February 16, 2015

Blog the Twenty-seventh: On Cauliflower 'n Pasta Two Ways.

Sweet Pasta Soup
or Savoury Pasta Sauté

Cauliflower is understandably unpopular.  It makes a bad first impression with its raw, vaguely acned, perhaps fungal visage [and that new green spiked hybrid looks all Martian, doesn’t it?]; its whiteness is more off-white than creamy; its neutral aroma, off-putting for its very neutrality. 

And yet, drawn out, it’s like that phlegmatic friend of yours, whose features are content to remain immobile most of the time, and who is slow to speak and speaks few words, but with a mildness that grows pleasant as it becomes familiar, and which in time is belied by a sharpness of wit and acuteness of perception that is all the more winning, once recognized, for the dullness of its delivery.  One comes to savor such dullness.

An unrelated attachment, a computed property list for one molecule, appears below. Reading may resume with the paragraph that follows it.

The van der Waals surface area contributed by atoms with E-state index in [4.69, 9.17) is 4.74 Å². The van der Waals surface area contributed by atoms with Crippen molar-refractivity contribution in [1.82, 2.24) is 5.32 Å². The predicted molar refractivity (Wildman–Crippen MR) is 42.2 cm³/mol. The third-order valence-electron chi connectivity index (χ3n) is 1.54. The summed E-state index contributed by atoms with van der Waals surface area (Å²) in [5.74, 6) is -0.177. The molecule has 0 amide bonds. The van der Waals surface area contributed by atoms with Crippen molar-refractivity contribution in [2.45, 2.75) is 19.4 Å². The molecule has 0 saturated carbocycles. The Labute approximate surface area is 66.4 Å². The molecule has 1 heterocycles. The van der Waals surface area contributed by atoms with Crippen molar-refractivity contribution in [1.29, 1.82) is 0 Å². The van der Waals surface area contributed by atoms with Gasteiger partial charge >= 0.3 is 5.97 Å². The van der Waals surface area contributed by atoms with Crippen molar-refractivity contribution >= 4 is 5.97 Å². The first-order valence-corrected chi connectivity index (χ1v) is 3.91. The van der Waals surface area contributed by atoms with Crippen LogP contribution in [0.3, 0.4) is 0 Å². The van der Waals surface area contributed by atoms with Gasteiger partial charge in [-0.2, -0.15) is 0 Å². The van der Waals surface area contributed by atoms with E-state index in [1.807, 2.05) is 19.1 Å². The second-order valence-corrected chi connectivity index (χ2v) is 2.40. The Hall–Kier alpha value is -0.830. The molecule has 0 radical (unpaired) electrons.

I have a subset of Gentile friends who like to say, “I don’t like vegetables, but I like your vegetables.”  One is tempted magnanimously to accept such praise as one’s due, but truth is that the praise, if due, is not due me but rather my people.  In fact, it may be that it’s not due so much to our working magic with vegetables as Gentiles wreaking havoc with them.  The traditional Gentile boils cauliflower down just short of pablum, and then smothers it with butter, cream, or cheese, or else some eclectic concoction of overbearing spices and/or arbitrary toss-ins.  The reformed Gentile is worse yet, erring by defect rather than excess, intent on convincing the rest of us that cauliflower tastes great raw—which is not true, unless you’re a bug, a rodent, or a vegan—with the ulterior motive of getting us to eat healthy rather than happy, on the strength of some rat’s having lived longer or run his wheel faster when fed proportionately ridiculous portions of it for six months.  All this does cauliflower wrong.